Archive of UserLand's first discussion group, started October 5, 1998.

Re: Instant Messaging

Author:Harold Gilchrist
Posted:8/1/1999; 9:38:00 AM
Topic:Today's scriptingNews Outline
Msg #:8969 (In response to 8967)
Prev/Next:8968 / 8971

This is an interesting discussion because at the root of the problem is who pays for directory services and if you control directory services how much control do you really get?

I agree there is a role here for public servers. Actually we all (at least I did) believed that was what we were getting with the present Domain Name System.

I believe the present situation we are in now with the Domain Name System is not as much that it is a bad system or model in principal but more of the agreed terms of its' role were written back at a time when there was little or no information about where the future economy of the Internet was going.

What if Instant messaging was to be setup like DNS (but using XML of course)? Remember what we are really talking about here are real-time directory services.

Like DNS, there would be main servers on the Internet that are the source of all inquires. The servers would supply a set of open directory services available to all users and service providers (using something like XML-RPC of course).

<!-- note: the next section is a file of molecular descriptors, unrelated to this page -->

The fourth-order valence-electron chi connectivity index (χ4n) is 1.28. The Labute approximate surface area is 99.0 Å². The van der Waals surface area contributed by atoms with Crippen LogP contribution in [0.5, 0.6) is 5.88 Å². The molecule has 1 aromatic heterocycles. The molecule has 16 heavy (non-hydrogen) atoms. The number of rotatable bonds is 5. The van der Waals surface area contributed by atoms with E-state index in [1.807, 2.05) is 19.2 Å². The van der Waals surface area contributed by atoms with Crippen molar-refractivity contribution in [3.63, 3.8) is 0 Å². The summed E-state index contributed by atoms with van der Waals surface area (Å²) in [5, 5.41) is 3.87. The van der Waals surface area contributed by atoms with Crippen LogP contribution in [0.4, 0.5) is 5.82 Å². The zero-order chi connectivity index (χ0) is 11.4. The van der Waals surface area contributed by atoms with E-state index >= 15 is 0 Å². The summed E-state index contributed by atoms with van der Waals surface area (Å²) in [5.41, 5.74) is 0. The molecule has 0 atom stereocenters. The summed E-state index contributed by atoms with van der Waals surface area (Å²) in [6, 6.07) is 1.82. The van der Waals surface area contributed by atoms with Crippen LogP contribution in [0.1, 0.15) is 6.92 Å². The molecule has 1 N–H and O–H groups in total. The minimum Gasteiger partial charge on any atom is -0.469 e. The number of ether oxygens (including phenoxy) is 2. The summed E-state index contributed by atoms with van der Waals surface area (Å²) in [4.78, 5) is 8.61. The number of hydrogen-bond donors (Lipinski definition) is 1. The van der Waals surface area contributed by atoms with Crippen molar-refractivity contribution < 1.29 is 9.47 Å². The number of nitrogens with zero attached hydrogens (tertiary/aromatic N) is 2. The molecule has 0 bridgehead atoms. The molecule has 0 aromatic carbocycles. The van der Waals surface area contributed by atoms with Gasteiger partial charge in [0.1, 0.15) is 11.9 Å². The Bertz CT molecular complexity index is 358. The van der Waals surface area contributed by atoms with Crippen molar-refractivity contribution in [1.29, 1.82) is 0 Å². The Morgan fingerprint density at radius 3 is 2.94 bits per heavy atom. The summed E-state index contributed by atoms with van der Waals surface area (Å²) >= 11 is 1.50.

The business model for the open root directory servers would be that directory service providers derive their revenue by registration process (sound familiar - helps raise and pay for the service as it ramps up) and licensing their content at a fair market price to all (helps maintain service).

In this open model any service provider would be able to repurpose the content and supply the data to their clients. Since the service provider will be making inquires for the client, the client will either have no cost or partial cost depending upon the value of their eyeballs to the service provider. Content fee access would probably be based on bandwidth or quantity of inquires made to public servers so price would scale depending on service provider size.

The service provider would act like a relay, traffic would flow from the client to it, and from it to the directory service and back. Yes this adds 2 more hops but that should not be a problem. Once communication is set up the connection would be between the 2 clients.

As directory services began to develop not all requests would need to made back to the root directory services as the service providers would get smarter and start to do things like cache certain data.

The advantage to this kind of model is we begin to develop open client universal services that compete with each other based on features not control. The market will determine what is a fair price for registration and content licensing and if there is any value to the services that are provided.

The assumption made here is that we would have many directory service providers so that buying any one of them would not get us back to the original problem. It would be to the advantage of the directory service providers to work out the backbone open standards together or risk being left to compete with a non-standard system.

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